People, Travel

Bricks and Stones of Susa Come Alive

 Bricks and Stones of Susa Come Alive
 Bricks and Stones of Susa Come Alive

The 75-year-old expert on the Avestan, Pahlavi and Elamite languages was assigned in early June to decipher the brick and stone inscriptions kept at the Shoosh Castle near Susa, the capital of ancient Elam civilization, located in modern Khuzestan Province.

Abdolmajid Arfaee, a graduate of the Oriental Institute at the University of Chicago, is currently working on a collection of 2,300 inscriptions at Shoosh castle.

Elam consisted of kingdoms on the Iranian plateau, centered in Anshan, and from the mid-2nd millennium BC, it was centered in Susa in the Khuzestan lowlands. The high empire of Elam was increasingly identified by the second low-lying capital called Susiana by geographers after Ptolemy.

The inscriptions are transferred into standard storage cabinets after identification and classification, Arfaee told IRNA. Most inscriptions of the ancient collection date back to 2250 BC, he added.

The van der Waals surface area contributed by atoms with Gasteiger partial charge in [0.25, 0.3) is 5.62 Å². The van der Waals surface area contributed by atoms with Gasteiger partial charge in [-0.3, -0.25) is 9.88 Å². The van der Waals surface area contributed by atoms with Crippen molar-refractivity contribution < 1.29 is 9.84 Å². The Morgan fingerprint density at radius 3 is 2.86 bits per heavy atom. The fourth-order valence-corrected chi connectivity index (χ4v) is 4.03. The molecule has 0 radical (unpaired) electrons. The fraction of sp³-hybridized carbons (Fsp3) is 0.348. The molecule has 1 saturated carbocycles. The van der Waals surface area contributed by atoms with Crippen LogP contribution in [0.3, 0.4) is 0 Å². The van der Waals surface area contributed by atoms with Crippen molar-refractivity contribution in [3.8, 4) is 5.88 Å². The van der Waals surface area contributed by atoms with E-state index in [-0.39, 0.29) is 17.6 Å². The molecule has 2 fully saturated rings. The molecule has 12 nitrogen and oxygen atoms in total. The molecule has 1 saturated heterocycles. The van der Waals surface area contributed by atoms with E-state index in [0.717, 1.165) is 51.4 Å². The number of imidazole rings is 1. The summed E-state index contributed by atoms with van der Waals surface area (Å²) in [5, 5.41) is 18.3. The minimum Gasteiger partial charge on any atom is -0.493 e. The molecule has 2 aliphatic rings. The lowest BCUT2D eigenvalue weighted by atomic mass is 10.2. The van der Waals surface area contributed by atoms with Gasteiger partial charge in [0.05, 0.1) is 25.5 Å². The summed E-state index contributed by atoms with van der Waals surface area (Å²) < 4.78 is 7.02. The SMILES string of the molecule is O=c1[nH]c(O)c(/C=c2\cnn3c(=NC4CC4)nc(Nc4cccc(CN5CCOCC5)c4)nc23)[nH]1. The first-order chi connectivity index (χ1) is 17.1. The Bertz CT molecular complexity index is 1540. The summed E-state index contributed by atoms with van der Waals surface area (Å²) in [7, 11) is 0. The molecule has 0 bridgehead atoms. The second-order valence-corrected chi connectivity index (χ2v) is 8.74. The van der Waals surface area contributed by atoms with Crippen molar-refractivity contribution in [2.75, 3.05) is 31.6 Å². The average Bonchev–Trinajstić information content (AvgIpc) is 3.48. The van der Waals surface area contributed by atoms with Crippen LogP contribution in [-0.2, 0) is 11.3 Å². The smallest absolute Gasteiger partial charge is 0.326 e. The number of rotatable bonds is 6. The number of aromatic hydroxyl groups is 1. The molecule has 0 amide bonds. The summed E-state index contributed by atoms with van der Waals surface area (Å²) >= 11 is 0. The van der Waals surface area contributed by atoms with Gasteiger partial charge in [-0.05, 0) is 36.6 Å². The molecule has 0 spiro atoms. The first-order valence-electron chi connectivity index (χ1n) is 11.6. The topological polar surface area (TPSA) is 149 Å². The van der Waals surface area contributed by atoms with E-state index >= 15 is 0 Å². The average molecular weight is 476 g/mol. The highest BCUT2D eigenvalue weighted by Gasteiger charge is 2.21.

The historical city of Susa is planned to be registered on the World Heritage List in 2015. For this to happen, Iran should first decipher the inscriptions of the site.

Elamite culture played a crucial role during the Persian Achaemenid Dynasty that succeeded Elam.

The modern name of the province Khuzestan is derived from the Persian name for Susa: old Persian Hujiya "Elam", later as Middle Persian Huz "Susiana", which gave modern Persian Xuz, compounded with the suffix stan "place".

Code of Hammurabi

In 1901, Gustave Jequier, a member of an expedition headed by Jacques de Morgan, discovered the Code of Hammurabi near the Shoosh Castle, which had been taken as booty by the Elamite king Shutruk Nahhunte in 12th century BC.

The Code of Hammurabi is a stele bearing the most complete and perfect extant collection of Babylonian laws developed during the reign of the 6th Babylonian king, Hammurabi, 1792–1750 BC. It is now preserved in the Louvre.